One of the immortals of the entrepreneurial world died last week. I think it would be nice to honor Jay Conrad Levinson, the author of the “Guerrilla Marketing” series of books that changed the lives of many entrepreneurs, including me.
More than any other author with the possible exception of Michael Gerber, Jay was responsible for planting the dream of entrepreneurial success for millions of people – and give them the tools to build their businesses.
I never met him or heard him speak, but I know many of his co-authors and they all praised him for giving them the opportunity to get their messages out with his brand.
No one knew what a “Guerrilla” was when he started out. Now, now one even thinks of spelling it “Gorilla.”
On Amazon, his bio says, “Jay Conrad Levinson is the author of the best-selling marketing series in history, “Guerrilla Marketing,” plus 27 other business books. His guerrilla concepts have influenced marketing so much that today his books appear in 41 languages and are required reading in many MBA programs worldwide.”
His reach was far and profound.
Wow — I had no idea that Levinson passed. I attended a two-day workshop of his a few years ago in Orlando. While some of us had moved further forward than he had regarding social media, his grasp of marketing and PR and how to firm their core to get the max results were spectacular. We had a relatively intimate group so we were able to ask questions and tap his expertise. I’m grateful for that experience.
Thank you, Dan. He certainly did positively affect countless millions of entrepreneurs. Myself included.
Here is My Journey with Jay Levinson.
There are so many places to start, so many stories to pass on. It is hard to decide where to begin. The story of how Jay convinced me to write my first book. Or the story of how we first met in person at Armand Morin’s Big Seminar over 6 years after starting to write together. Or I could start with the story where Jay and I sat for hours in his home talking about his journey in the desert. They are all amazing.
Jay was a phenomenal storyteller. Most great leaders are. I loved each and every one of them. He was entertaining, inspiring, encouraging and of course, very educating. My favorites are the classics like the birth of the Marlboro Man and the how Tabasco grew back to profitability with one amazingly simple trick. Or how he and Jeannie married on their very first date (which was they very first time they met). Like I said, they are all great stories and I’ve heard them all, likely just as you have.
But I’ll start with a more personal one.
Almost exactly 2 years ago, while having dinner at Smokey Bones with Jeannie and Jay in Florida, Jay turned to me and said that he’d like to tell me a story. I immediately laughed and said that I’ve heard them all but could hear them all over and over again. He smiled and said that this one he could guarantee I had not heard before. “Challenge accepted”, I said.
He proceeded to tell me, with his usual, carefully chosen words – with joy and purpose – that 5 months ago he was diagnosed with a rare form of bone marrow cancer.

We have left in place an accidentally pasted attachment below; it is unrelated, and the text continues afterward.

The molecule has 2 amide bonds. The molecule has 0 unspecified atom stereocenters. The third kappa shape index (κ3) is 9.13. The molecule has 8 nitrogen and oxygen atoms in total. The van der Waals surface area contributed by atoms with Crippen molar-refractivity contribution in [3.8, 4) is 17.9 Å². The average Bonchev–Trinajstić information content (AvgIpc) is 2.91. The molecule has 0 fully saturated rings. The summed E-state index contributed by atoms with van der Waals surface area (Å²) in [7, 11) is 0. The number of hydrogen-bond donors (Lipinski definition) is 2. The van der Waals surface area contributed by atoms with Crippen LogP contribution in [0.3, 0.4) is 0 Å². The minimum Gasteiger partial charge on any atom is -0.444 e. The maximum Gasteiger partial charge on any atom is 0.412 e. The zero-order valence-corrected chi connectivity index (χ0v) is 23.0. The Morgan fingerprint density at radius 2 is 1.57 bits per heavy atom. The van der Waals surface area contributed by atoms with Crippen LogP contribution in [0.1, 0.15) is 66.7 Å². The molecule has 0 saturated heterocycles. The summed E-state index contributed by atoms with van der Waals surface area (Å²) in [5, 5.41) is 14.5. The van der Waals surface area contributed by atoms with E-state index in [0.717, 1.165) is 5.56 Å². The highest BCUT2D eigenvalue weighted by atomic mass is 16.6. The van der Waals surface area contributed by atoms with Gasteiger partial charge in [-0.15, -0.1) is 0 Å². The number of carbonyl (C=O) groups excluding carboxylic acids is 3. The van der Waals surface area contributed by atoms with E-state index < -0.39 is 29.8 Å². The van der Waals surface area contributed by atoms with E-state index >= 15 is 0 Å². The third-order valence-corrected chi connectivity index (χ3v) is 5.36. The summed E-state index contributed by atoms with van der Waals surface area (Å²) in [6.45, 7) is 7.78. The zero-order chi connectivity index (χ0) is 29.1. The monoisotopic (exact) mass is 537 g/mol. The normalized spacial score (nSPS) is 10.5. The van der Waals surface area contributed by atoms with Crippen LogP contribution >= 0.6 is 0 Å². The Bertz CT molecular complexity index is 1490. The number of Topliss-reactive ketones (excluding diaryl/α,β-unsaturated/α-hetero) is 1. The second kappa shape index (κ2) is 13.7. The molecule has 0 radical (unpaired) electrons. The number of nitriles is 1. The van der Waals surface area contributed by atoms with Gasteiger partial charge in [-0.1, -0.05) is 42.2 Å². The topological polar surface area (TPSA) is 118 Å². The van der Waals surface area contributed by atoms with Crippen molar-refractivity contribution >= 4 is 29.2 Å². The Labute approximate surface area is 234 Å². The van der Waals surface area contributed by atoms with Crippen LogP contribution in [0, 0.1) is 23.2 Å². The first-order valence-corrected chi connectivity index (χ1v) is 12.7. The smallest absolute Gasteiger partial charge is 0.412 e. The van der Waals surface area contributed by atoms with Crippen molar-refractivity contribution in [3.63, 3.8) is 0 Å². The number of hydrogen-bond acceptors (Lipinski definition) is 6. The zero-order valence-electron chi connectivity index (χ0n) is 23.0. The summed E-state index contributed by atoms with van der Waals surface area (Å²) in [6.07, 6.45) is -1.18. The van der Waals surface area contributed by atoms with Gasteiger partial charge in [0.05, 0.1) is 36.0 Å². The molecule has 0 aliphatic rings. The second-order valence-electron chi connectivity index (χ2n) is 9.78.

He was right. I had not heard that story. My heart dropped into my stomach as I listened on.
He went on to tell me that it was incurable, untreatable and he was given less than 6 months to live.
I couldn’t hold back my tears. I was getting all choked up as I tried to tell him that I didn’t want to hear that story. Jay comforted me as he continued. He looked at me with a big smile and told me not to be sad. He said the story has a very happy ending.
Then he went on to tell me how he’s lived a full life. He’s accomplished every goal he set out. He listed out literally dozens of amazing moments in his life. I could barely keep up.
He then told me of how amazingly grateful he was to have me in his life. And how much fun he’s having writing and publishing with me.
I lost it.
Of all the talents Jay had, and this is so true, his most endearing talent was his ability to make you feel like it was more of an honor for him to be with you than the other way around. He was a very gracious, loving man. As you can see in this short video interview, from October 2008, as he ambushed my praise of him and turned it on me (http://youtu.be/ziM_gR479AY).
Let me get back to the happy ending…
Jay continued to tell me all the joys he had as our lives intersected. Then he paused. Smiled even bigger and said, “I’ve filled my bucket to overflowing and I’m ready to kick it!” We both laughed out loud. It was too clever of a quip not too.
We all were blessed to have him in our lives and he defied the odds, as he always had with everything he did.
He passed at home, in Jeannie’s arms early yesterday morning (October 10, 2013).
Join with me, not in the mourning of his passing, but the joy and celebration of his life!
Jay, I will always love you and I am eternally grateful to have had you in my life. You were, as I said before, very entertaining, inspiring, encouraging and educating. You taught me so many things including the importance of having balance.
Balance while attaining work that is satisfying, enough money to enjoy freedom from worry about it, health good enough to take for granted, a family with whom I can give and receive love and support, fun that does not have to be pursued but exists in daily living, and the longevity to appreciate with wisdom that I and those I love have achieved. Most importantly, as I hope you realize, Jay taught me that the goal is the journey itself.
Thank you, Jay, for including me on your journey, and being a part of mine.
– David L. Hancock, Founder of Morgan James Publishing and The Ethan Awards, and has co-authored twelve books including “Guerrilla Marketing for Writers”, “The Entrepreneurial Author” and “Performance Driven Thinking”.